January 15, 2014

DFT on an Arduino

You read that right. DFT, not FFT. Discrete Fourier Transform, DFT.

Why would I do such a thing you ask? Why not just simply use the faster and simpler FFT (Fast Fourier Transform)? It even has Fast as part of its name!

Well, I was still on chapter 11 of this amazing book The Scientist and Engineer's Guide to Digital Signal Processing by, Steven W. Smith as this experiment. FFT was the next chapter. There's an on-line abridged version too: http://www.dspguide.com/

 Why? Letsee... About a month back (2013Dec), Ashok asked me on facebook whether I knew anything about embedded systems and microelectronics. I replied that I did, but I had never actually used one. I told him that there some cool stuff around - Arduino and such, that make prototyping super easy. I then remembered an old memory. I always wanted to learn DSP properly and new exactly what I wanted to do with that knowledge. Back in college I had absolutely wasted away my DSP course by slacking off. Regretful :(

Some time in my junior year at college, I went overboard on a project where I was to simply make something around a 555 timer chip... and made this:

That was just a lot of opamps and LEDs. Kinda simple really. Bandpass filters being mutiplexed one LED column at a time, by a 555 timer chip. See, I used a 555 chip there. The very next semester I had DSP. I knew I had to digitize the Audio Visualizer. I just had to. But, as I was slacking off, I couldn't really get what Proakis and Oppenheim (The two college recommended books) had to offer. Three years down the road, NOW, I looked around for a DSP book that I could actually learn (not study) from. That books is the one from Steve Smith. Amazing book, really. Has a brilliant and very understandable intro to DSP. Think of it like a Dummies Guide to DSP. Another good book would be DSP book by Richard Lyon. It's far more in-depth. But, I wanted something that would get me started as fast as possible. Smith does just that.

Alright! Getting right to it. I wanted to make the Audio Visualizer using DSP on a cheap microcontroller setup. Arduino fit the bill just right. Looking around, I found that Simple Labs had a pretty awesome Arduino clone, the Induino. So, I went ahead and got myself the Induino Learner's kit. It came with an 16x2 character LCD which was perfect for the Audio Visualizer I had in mind. I am not going to explain DSP or DFT here. It would be grossly redundant. Read the book. Nothing I have come across could explain it better.  Also, this ain't a Arduino tutorial. You kinda need to know that stuff before jumping to something funny like DFT. If you have an Induino, this is a good place to learn - Induino Tutorial

Prerequisite knowledge:
  • Control over character LCD. link
  • Control over ADC - not just the Arduino analogRead(), but the actual Atmega328 ADC. link
  • Knowledge of how to store and read content from the flash memory. link

Before sketching on the Arduino, it's always best to check your algorithm. So, I used Octave for that. I really hope you know what Octave is. Ever used Matlab? Ya? Well, Octave is just that - but free! Gnu licensed, open source. This - http://en.wikipedia.org/wiki/Window_function - is very good place to understand various windowing functions. Without windows we end up with very annoying spectral leakage. Spectral Leakage, such a cool word... sounds very haunted.

64pt DFT with Hamming Window
64pt DFT with Rectangular Window, ie: No window. Look at that awful Spectral Leakage.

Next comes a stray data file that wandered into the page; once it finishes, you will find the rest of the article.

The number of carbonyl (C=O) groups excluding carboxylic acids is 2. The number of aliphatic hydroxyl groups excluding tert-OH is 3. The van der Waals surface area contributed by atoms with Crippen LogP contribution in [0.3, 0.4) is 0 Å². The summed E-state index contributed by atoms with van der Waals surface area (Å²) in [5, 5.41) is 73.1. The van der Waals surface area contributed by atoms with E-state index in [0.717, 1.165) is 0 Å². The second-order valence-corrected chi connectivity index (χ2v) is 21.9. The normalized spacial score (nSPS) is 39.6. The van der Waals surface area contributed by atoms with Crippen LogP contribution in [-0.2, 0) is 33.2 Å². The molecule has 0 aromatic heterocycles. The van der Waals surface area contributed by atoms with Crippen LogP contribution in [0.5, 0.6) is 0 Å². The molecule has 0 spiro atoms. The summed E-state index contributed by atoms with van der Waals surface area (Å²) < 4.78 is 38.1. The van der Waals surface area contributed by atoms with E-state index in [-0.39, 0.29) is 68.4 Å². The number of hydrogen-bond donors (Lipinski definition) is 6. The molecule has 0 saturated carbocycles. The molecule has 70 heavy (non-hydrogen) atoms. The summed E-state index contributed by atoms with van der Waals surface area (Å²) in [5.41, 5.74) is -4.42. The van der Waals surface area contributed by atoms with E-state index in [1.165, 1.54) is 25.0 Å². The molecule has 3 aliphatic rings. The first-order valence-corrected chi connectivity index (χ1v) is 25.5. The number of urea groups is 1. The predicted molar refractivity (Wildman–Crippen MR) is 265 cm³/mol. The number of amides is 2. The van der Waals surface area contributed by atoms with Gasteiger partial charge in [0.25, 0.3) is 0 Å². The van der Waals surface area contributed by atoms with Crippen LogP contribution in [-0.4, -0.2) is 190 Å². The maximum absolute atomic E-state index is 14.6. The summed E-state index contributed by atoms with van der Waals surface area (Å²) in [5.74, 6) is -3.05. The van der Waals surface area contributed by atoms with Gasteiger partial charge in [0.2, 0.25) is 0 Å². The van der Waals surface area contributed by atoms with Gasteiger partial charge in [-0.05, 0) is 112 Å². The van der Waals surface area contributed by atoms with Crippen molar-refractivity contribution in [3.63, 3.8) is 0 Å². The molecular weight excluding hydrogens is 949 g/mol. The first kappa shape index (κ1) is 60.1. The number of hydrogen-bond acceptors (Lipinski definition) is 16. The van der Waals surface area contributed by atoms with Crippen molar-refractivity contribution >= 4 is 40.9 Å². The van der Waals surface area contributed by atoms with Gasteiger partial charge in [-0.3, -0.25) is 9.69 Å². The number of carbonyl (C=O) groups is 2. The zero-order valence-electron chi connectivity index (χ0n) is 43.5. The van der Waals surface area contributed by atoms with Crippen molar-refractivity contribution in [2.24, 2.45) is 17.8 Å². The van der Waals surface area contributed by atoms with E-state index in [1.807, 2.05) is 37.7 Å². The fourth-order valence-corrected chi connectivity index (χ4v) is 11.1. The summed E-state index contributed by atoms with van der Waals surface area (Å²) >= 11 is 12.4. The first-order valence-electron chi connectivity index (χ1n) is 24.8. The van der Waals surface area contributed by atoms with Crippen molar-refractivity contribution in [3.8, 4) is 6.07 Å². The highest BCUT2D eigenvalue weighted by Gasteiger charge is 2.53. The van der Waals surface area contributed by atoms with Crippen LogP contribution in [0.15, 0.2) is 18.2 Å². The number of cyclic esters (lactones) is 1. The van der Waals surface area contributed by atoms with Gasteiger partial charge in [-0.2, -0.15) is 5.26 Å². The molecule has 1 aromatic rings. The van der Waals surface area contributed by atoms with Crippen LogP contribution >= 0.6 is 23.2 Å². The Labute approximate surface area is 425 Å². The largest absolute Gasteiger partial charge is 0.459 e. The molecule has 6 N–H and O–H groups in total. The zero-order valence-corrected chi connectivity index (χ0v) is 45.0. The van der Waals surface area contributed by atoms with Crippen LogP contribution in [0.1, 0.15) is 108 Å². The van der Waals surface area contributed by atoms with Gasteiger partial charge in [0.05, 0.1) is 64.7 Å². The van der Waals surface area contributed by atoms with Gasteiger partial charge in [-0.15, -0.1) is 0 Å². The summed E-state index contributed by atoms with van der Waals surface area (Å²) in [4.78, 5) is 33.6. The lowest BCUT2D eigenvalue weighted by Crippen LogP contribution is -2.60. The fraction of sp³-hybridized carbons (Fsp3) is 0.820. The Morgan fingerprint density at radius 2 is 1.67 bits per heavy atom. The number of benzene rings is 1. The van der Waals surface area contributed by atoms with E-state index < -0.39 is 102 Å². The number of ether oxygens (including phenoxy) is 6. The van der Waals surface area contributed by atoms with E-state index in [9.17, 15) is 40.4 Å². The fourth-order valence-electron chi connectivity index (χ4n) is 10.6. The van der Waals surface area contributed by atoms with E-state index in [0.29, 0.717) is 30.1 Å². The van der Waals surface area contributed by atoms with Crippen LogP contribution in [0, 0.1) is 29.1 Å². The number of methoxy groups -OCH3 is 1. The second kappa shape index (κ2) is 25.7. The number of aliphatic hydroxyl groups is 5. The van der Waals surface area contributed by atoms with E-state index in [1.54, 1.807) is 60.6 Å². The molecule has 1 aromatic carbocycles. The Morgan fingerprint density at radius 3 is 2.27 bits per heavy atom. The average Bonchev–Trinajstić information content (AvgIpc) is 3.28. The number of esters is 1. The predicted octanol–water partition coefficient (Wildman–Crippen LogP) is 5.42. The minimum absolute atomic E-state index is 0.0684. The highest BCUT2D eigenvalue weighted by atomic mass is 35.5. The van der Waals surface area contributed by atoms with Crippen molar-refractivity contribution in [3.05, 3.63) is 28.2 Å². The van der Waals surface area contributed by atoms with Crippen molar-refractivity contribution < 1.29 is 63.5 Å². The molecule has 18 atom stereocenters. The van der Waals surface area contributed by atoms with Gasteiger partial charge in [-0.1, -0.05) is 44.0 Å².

All Source Code : on Github

Now, lets get to the main course. The Arduino Sketch. Looking at the Octave code, it's kinda obvious that one cannot generate those coefficients on the arduino during run time. Hence, we ought to store those coefficients in a neat LUT (Look-up Table) - nothing fancy, just some arrays stored in a header file. Get those LUTs from Octave by saving those matrices. So, this is how I am going to do this, here. Below is the whole code. You can just copy it and flash it right away, after setting up the right ports in the code. Explanation follows that, though the comments are kinda self-explanatory.

Remember that the Atmega328 used in the Arduino is build on the Harvard architecture. The space for instruction and dara is separate. With 2KB ram, its impossible to store huge arrays of coefficients in the small sram, hence you'd need to store it in the code space, which is huge - 32KB. The dftcons.h contains LUTs for:
  • Cosine coefficients - REx_cons[DFT_Nb2][DFT_N] - 8bit signed
  • Sine coefficients - IMx_cons[DFT_Nb2][DFT_N] - 8bit signed
  • Hamming window - window[DFT_N] - 8bit signed
  • Log Power level - logMag[128] - 18*log2(x) - 8bit unsigned
  • Bands[16] - Selects which band goes to which column of the 16x2 LCD - 8bit unsigned 
DFT_N is the number of sample points on which DFT is preformed. It is the specification of the DFT, and in this case, 64. It pretty much decides everything - memory size, operation performance, spectral resolution, etc. Read the book.

DFT_Nb2 is exactly what you think it is - N/2+1, ie 33 in this case.
If you have read the book, you'll know that the Frequency spectrum is redundant over the centre (-pi/2 to pi/2). It's basically mirrored. To check this out, in the Octave code, do a DFT over all 64 points. Hence, you only need just half the spectrum. This goes hand in hand with the concept of Nyquist Theorem where you maximum knowledge of the input signal you can have is half the sampling rate, ie: N/2+1

The 0th band is the Zero frequency power - DC signal, hence you always need the +1. Yes.
LOG2_Nb2 is the log2(64/2) = 5. This is important during Magnitude correction... rather, calling it Normalization would be more accurate.

The dft_C.ino is the arduino sketch.


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